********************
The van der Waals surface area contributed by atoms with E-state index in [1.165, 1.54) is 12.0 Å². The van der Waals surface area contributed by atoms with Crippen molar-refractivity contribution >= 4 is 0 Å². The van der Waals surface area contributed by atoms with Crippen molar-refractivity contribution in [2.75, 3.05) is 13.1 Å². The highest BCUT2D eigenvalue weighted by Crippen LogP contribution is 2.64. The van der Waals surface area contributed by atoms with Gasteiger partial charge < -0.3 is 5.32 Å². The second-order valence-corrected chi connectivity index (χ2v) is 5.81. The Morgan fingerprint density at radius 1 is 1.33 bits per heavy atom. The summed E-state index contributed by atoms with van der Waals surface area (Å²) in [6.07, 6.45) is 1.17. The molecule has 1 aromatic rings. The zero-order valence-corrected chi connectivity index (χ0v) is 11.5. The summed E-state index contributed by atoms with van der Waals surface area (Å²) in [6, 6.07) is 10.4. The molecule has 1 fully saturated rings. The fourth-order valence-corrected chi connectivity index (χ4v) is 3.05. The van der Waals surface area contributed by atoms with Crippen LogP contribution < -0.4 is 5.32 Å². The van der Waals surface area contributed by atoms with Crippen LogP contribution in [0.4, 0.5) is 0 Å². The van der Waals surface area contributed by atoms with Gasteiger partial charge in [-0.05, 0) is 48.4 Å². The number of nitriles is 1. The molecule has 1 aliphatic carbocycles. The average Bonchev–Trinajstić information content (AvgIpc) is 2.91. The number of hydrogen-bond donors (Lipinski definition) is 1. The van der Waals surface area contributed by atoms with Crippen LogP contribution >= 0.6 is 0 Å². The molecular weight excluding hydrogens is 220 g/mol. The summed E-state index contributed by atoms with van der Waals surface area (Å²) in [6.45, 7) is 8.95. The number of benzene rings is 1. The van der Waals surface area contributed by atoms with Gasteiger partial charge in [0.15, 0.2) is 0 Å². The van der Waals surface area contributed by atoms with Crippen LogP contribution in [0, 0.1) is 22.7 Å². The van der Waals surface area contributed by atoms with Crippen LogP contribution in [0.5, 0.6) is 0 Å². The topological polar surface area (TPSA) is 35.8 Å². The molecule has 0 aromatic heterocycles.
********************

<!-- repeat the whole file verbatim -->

The van der Waals surface area contributed by atoms with E-state index in [1.165, 1.54) is 12.0 Å². The van der Waals surface area contributed by atoms with Crippen molar-refractivity contribution >= 4 is 0 Å². The van der Waals surface area contributed by atoms with Crippen molar-refractivity contribution in [2.75, 3.05) is 13.1 Å². The highest BCUT2D eigenvalue weighted by Crippen LogP contribution is 2.64. The van der Waals surface area contributed by atoms with Gasteiger partial charge < -0.3 is 5.32 Å². The second-order valence-corrected chi connectivity index (χ2v) is 5.81. The Morgan fingerprint density at radius 1 is 1.33 bits per heavy atom. The summed E-state index contributed by atoms with van der Waals surface area (Å²) in [6.07, 6.45) is 1.17. The molecule has 1 aromatic rings. The zero-order valence-corrected chi connectivity index (χ0v) is 11.5. The summed E-state index contributed by atoms with van der Waals surface area (Å²) in [6, 6.07) is 10.4. The molecule has 1 fully saturated rings. The fourth-order valence-corrected chi connectivity index (χ4v) is 3.05. The van der Waals surface area contributed by atoms with Crippen LogP contribution < -0.4 is 5.32 Å². The van der Waals surface area contributed by atoms with Crippen LogP contribution in [0.4, 0.5) is 0 Å². The van der Waals surface area contributed by atoms with Gasteiger partial charge in [-0.05, 0) is 48.4 Å². The number of nitriles is 1. The molecule has 1 aliphatic carbocycles. The average Bonchev–Trinajstić information content (AvgIpc) is 2.91. The number of hydrogen-bond donors (Lipinski definition) is 1. The van der Waals surface area contributed by atoms with Crippen LogP contribution >= 0.6 is 0 Å². The molecular weight excluding hydrogens is 220 g/mol. The summed E-state index contributed by atoms with van der Waals surface area (Å²) in [6.45, 7) is 8.95. The number of benzene rings is 1. The van der Waals surface area contributed by atoms with Gasteiger partial charge in [0.15, 0.2) is 0 Å². The van der Waals surface area contributed by atoms with Crippen LogP contribution in [0, 0.1) is 22.7 Å². The van der Waals surface area contributed by atoms with Crippen LogP contribution in [0.5, 0.6) is 0 Å². The topological polar surface area (TPSA) is 35.8 Å². The molecule has 0 aromatic heterocycles.